P is a polynomial of degree 6. M and N are two real numbers with 0 < M < N.
- P(M) = P(-M), and:
- P(N) = P(-N)
- P’(0) = 0
Does the relationship P(x) = P(-x) hold for all nonzero real values of x?
If so, prove it.
If not, provide a counterexample.
(In reply to Counter Counter example (spoiler)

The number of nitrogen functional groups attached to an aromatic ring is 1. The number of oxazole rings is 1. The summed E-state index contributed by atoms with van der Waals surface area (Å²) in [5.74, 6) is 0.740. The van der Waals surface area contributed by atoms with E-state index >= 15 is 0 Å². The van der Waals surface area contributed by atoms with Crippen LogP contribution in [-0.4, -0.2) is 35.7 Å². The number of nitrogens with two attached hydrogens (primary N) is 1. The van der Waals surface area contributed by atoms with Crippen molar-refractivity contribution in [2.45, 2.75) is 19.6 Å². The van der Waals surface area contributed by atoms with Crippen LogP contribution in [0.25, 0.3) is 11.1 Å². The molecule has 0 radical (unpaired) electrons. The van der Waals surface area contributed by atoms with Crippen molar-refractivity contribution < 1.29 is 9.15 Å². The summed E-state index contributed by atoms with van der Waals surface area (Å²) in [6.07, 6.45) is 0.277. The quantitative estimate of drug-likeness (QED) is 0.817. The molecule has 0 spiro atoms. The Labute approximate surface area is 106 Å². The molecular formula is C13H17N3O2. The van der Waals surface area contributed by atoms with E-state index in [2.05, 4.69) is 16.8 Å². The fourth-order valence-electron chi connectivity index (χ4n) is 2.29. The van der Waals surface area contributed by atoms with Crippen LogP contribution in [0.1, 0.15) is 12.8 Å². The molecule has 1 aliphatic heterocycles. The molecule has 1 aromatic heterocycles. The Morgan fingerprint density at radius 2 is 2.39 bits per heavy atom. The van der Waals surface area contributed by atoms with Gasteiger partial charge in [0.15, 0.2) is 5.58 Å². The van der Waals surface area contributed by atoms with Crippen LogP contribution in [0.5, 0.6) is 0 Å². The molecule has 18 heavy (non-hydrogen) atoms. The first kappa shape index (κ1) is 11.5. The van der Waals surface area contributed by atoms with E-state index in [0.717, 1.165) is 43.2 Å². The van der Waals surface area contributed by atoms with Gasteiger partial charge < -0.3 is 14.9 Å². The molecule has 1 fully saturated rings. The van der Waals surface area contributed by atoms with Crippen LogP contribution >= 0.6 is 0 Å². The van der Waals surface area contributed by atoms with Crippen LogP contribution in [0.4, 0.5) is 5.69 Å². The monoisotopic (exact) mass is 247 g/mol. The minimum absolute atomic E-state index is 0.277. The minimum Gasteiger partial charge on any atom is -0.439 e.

by Steve Herman)
Although my answer was sent in a haste thru my smartphone,
without any explanation, I still do not see where I have erred:
Assuming C<>M & C<>N <> meaning non-equal
While P(-C)=-C*(C^2-M^2)*(C^2-N^2)*(-2C) <>0
SO: P(C)=0 WHILE P(-C)<>0